Narcissists, along with controlling types and other abusers, are masters at stagecraft; they know how to choreograph the dance when they need you to pirouette and keep a tight grip on the dialogue between you. You may be unaware, alas, of the way you’re being directed because you’re still not seeing who the narcissist is and what drives and motivates him or her which is largely about control and keeping the spotlight on him or herself.
There’s only one starring role in the narcissist’s drama; everyone else is a bit player. But the drama matters to the narcissist, as it does to the controller. The narcissist chooses the bit players in life with care: seeking those with certain vulnerabilities or hesitations that can be played to advantage, those in need of love and attention, those who can easily be distracted by the random nice gesture and then play no attention to the next three acts. He or she is a skilled casting director, coolly assessing which roles someone should play. This is even true in families when the narcissist is a mother; she assesses those who will play along and submit, along with those who won’t.
Until you understand the script, there’s no way of breaking free.
The 7 lines, their variations, and dead silence
As he or she sees it, there’s only one point of view: the narcissist’s. He or she alone determines how things that take place in the relationship are to be interpreted and understood; that’s true whether the relationship is that of parent-child or two lovers. There’s no challenging that point of view which the narcissist holds to be the only truth, and many of these phrases form part of the arsenal when those in the narcissist’s orbit push back or challenge his or her authority.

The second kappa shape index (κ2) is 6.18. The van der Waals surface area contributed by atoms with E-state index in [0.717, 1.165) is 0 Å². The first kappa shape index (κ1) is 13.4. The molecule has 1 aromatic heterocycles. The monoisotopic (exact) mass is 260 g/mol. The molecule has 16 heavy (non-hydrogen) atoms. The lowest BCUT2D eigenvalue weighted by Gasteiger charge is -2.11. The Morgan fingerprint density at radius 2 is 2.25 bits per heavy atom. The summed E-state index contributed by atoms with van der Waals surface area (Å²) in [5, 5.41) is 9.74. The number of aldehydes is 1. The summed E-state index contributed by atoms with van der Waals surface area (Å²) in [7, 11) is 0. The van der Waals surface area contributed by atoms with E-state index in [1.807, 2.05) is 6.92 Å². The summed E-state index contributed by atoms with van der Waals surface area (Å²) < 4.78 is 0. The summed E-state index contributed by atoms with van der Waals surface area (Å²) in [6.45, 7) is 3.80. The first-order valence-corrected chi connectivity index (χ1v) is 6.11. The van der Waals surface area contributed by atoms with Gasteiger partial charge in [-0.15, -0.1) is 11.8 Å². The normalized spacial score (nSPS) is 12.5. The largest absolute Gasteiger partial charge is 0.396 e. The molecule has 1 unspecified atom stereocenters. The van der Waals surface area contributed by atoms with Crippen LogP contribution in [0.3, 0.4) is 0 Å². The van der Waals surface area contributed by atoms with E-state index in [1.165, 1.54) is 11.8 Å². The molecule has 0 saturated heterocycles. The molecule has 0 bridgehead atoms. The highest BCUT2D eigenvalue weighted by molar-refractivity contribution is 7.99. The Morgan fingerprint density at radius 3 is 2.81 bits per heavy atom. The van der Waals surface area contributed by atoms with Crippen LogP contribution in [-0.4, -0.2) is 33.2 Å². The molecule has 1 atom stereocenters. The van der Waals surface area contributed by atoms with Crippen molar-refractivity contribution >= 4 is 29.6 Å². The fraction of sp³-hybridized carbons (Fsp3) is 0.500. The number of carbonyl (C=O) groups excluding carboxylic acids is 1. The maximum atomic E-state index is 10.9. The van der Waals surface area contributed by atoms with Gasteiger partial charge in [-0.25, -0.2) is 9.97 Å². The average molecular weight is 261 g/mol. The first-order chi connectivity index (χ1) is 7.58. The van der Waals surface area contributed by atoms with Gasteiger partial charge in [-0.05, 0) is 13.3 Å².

If these phrases are those you hear often or always when there’s conflict, you need to pay attention. Finally, the last weapon at hand is dead silence: Not answering or using physical gestures to convey disdain or disgust.
- It never happened
This is the gaslighter’s favorite phrase of all-time along with its variations: “I never said that,” “You misunderstood,” “You’re projecting,” “Why are you making stuff up?” Gaslighting is only effective if there’s an imbalance of power or authority which could be that of a parent or child or a relationship with one partner who’s afraid of being left or rejected which empowers the narcissist. Since the narcissist is careful about his or her cast of characters, it’s likely that someone insecure or high in self-doubt will be among the players. This makes daughters whose emotional needs weren’t met in childhood or were unloved very likely candidates.
- You’re too sensitive
Again, this is a subtle kind of blame-shifting which is especially effective among those who have been told that they’re too reactive or sensitive by other abusers, and effectively makes the hurt or pain you feel your fault. Alas, this can be emotionally very confusing for someone who has had an abusive childhood or an unloving mother and is thus likely to buy into this as an explanation in adulthood.
- You always…
Alternatively, this could also be You never…This litany—which usually includes an enumeration of all your flaws and failings—constitutes what Dr. John Gottman calls “Kitchen-Sinking” or including everything bad about you except perhaps the kitchen sink. This isn’t dialogue or conversation but a fusillade of complaints meant to marginalize and disempower you. It’s a manipulator’s favorite because it often works and reduces the person attacked to a quivering puddle full of apologies. A sure-fire way to win points for the narcissist.